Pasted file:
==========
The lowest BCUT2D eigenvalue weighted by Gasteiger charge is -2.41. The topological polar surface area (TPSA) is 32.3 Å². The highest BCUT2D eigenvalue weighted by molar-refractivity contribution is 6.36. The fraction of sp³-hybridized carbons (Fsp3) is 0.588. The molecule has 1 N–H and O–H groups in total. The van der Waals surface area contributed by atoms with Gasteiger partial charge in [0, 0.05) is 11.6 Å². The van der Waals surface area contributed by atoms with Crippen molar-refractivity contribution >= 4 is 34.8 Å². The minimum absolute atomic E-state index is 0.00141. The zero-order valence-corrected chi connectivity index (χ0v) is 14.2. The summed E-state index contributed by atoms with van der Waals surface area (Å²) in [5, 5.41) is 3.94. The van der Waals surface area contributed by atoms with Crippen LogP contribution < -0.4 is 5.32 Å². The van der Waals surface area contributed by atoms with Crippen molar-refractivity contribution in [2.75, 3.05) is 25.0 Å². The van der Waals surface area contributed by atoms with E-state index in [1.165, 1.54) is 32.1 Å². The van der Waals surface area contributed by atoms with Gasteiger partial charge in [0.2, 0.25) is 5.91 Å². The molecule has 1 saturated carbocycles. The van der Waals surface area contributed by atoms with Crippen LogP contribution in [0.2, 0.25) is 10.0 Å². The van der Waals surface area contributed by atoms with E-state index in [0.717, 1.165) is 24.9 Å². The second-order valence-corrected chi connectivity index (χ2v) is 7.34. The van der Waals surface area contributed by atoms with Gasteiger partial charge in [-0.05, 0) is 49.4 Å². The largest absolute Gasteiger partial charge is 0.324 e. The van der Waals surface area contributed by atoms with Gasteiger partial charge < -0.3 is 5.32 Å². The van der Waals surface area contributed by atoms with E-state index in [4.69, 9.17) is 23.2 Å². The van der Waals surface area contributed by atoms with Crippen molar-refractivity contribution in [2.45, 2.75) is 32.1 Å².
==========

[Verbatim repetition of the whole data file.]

The lowest BCUT2D eigenvalue weighted by Gasteiger charge is -2.41. The topological polar surface area (TPSA) is 32.3 Å². The highest BCUT2D eigenvalue weighted by molar-refractivity contribution is 6.36. The fraction of sp³-hybridized carbons (Fsp3) is 0.588. The molecule has 1 N–H and O–H groups in total. The van der Waals surface area contributed by atoms with Gasteiger partial charge in [0, 0.05) is 11.6 Å². The van der Waals surface area contributed by atoms with Crippen molar-refractivity contribution >= 4 is 34.8 Å². The minimum absolute atomic E-state index is 0.00141. The zero-order valence-corrected chi connectivity index (χ0v) is 14.2. The summed E-state index contributed by atoms with van der Waals surface area (Å²) in [5, 5.41) is 3.94. The van der Waals surface area contributed by atoms with Crippen LogP contribution < -0.4 is 5.32 Å². The van der Waals surface area contributed by atoms with Crippen molar-refractivity contribution in [2.75, 3.05) is 25.0 Å². The van der Waals surface area contributed by atoms with E-state index in [1.165, 1.54) is 32.1 Å². The van der Waals surface area contributed by atoms with Gasteiger partial charge in [0.2, 0.25) is 5.91 Å². The molecule has 1 saturated carbocycles. The van der Waals surface area contributed by atoms with Crippen LogP contribution in [0.2, 0.25) is 10.0 Å². The van der Waals surface area contributed by atoms with E-state index in [0.717, 1.165) is 24.9 Å². The second-order valence-corrected chi connectivity index (χ2v) is 7.34. The van der Waals surface area contributed by atoms with Gasteiger partial charge in [-0.05, 0) is 49.4 Å². The largest absolute Gasteiger partial charge is 0.324 e. The van der Waals surface area contributed by atoms with Gasteiger partial charge < -0.3 is 5.32 Å². The van der Waals surface area contributed by atoms with E-state index in [4.69, 9.17) is 23.2 Å². The van der Waals surface area contributed by atoms with Crippen molar-refractivity contribution in [2.45, 2.75) is 32.1 Å².